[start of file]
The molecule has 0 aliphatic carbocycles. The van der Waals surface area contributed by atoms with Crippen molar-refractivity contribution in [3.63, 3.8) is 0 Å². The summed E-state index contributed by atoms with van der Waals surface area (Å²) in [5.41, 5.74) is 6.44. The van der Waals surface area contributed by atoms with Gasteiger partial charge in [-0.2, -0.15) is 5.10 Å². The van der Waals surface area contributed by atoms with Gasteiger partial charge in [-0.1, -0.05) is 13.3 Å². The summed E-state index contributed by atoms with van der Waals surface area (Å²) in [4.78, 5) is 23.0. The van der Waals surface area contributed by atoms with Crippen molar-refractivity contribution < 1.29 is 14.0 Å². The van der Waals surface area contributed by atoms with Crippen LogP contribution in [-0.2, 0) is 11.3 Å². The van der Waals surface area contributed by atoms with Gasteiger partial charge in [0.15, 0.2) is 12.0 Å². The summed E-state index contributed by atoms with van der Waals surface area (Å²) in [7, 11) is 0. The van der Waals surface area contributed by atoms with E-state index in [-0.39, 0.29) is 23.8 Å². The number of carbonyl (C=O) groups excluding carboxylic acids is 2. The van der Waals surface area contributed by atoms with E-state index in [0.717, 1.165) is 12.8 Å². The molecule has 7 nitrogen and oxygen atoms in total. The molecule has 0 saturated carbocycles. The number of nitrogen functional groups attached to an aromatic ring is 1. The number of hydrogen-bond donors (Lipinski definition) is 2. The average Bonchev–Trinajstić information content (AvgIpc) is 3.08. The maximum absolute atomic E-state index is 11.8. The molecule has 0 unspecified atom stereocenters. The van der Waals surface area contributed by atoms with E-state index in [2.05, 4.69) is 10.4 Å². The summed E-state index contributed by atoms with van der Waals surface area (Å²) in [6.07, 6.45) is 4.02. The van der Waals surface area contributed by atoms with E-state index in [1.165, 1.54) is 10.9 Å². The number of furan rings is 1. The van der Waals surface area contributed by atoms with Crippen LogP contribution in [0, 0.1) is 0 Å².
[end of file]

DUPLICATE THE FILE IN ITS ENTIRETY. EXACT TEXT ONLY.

The molecule has 0 aliphatic carbocycles. The van der Waals surface area contributed by atoms with Crippen molar-refractivity contribution in [3.63, 3.8) is 0 Å². The summed E-state index contributed by atoms with van der Waals surface area (Å²) in [5.41, 5.74) is 6.44. The van der Waals surface area contributed by atoms with Gasteiger partial charge in [-0.2, -0.15) is 5.10 Å². The van der Waals surface area contributed by atoms with Gasteiger partial charge in [-0.1, -0.05) is 13.3 Å². The summed E-state index contributed by atoms with van der Waals surface area (Å²) in [4.78, 5) is 23.0. The van der Waals surface area contributed by atoms with Crippen molar-refractivity contribution < 1.29 is 14.0 Å². The van der Waals surface area contributed by atoms with Crippen LogP contribution in [-0.2, 0) is 11.3 Å². The van der Waals surface area contributed by atoms with Gasteiger partial charge in [0.15, 0.2) is 12.0 Å². The summed E-state index contributed by atoms with van der Waals surface area (Å²) in [7, 11) is 0. The van der Waals surface area contributed by atoms with E-state index in [-0.39, 0.29) is 23.8 Å². The number of carbonyl (C=O) groups excluding carboxylic acids is 2. The van der Waals surface area contributed by atoms with E-state index in [0.717, 1.165) is 12.8 Å². The molecule has 7 nitrogen and oxygen atoms in total. The molecule has 0 saturated carbocycles. The number of nitrogen functional groups attached to an aromatic ring is 1. The number of hydrogen-bond donors (Lipinski definition) is 2. The average Bonchev–Trinajstić information content (AvgIpc) is 3.08. The maximum absolute atomic E-state index is 11.8. The molecule has 0 unspecified atom stereocenters. The van der Waals surface area contributed by atoms with E-state index in [2.05, 4.69) is 10.4 Å². The summed E-state index contributed by atoms with van der Waals surface area (Å²) in [6.07, 6.45) is 4.02. The van der Waals surface area contributed by atoms with E-state index in [1.165, 1.54) is 10.9 Å². The number of furan rings is 1. The van der Waals surface area contributed by atoms with Crippen LogP contribution in [0, 0.1) is 0 Å².